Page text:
Sunday, January 9, 2011

It's Folk Festival time!

Summer and fair weather days are not the only desirable times of the year for folk festivals to occur.

Around the world winter is one of the most action-packed festival seasons. Historically, winter was a dormant season. People ended final harvest preparations (preserving foods, repairing equipment,etc.) and turned their attentions inwards. Wet, dark days with fewer working hours encouraged that. In was under those conditions that folk established festivals that generated opportunities for them to spend their 'free time' socializing and connecting with others.

And what better way than to do it through festivals? They were - and still are- colorful, vibrant events in which people gather together for brief periods of time in order to share favorite folklore traditions. Dance, music, art and food remain high on that list.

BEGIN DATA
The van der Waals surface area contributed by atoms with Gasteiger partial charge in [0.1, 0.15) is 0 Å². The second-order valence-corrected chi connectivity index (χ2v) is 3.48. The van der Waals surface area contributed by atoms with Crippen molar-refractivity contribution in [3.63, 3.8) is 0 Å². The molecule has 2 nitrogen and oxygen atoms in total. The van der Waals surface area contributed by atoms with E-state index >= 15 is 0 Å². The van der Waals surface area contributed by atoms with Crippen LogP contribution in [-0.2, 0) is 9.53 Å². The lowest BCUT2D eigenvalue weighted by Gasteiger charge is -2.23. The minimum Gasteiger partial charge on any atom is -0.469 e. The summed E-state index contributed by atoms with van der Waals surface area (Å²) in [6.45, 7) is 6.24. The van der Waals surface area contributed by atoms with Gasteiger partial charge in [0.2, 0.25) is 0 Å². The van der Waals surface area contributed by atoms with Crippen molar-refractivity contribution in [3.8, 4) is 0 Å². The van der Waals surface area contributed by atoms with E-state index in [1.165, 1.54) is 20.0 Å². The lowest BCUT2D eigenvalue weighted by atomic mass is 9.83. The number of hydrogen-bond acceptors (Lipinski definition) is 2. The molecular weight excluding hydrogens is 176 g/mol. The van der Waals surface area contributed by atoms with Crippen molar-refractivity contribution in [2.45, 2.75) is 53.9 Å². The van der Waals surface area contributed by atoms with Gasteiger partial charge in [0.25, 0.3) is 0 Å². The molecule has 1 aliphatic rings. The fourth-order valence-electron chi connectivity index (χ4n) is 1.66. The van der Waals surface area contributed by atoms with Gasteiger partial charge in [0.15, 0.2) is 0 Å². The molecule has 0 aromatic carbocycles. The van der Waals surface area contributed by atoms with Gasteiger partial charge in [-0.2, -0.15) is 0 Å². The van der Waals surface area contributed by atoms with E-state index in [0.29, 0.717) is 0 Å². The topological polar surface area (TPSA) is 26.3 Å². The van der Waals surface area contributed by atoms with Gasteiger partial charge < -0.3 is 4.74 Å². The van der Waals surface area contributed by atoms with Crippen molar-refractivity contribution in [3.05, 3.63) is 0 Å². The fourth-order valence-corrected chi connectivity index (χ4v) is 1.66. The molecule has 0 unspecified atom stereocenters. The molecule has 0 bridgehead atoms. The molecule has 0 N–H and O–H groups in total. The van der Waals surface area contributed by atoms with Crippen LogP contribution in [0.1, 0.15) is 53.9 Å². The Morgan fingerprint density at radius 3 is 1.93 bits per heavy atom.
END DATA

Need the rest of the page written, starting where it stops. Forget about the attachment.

Here are at least three festivals that are taking place in January. Check them out and if you plan to attend any or all of them, let us know. We'd love to post your report!

== Winter Folk Festival, Oregon
The Jan. 21-23 festival helps to bring folk music into our local schools and provides free Kid's Koncerts for local school children. It includes craft demonstrations, art and craft booths, food, jam sessions and workshops. Admission to the craft fair is free. Daily performances (included in festival daily admission) include top folk performers from across the US.

== Tamar Valley Folk Festival. 20th festival, Jan. 21-23, it consists of music sessions, concerts, themed concerts children's activities, poetry and dance. The concert venues are all under cover and set in beautiful surroundings of the Tamar River and historic town of George Town.

== Ann Arbor Folk Festival: Two dynamic and different nights of folk and roots music on Friday, January 28, and Saturday, January 29. Now in its 34th year, it features a blend of renowned and up-and-coming performers, featuring popular artists and new talent. All funds raised through the Festival benefit The Ark, Ann Arbor's non-profit home for folk, roots, and ethnic music.

Photo credit: The carnivalesque Gypsy cabaret band Rapskallion.

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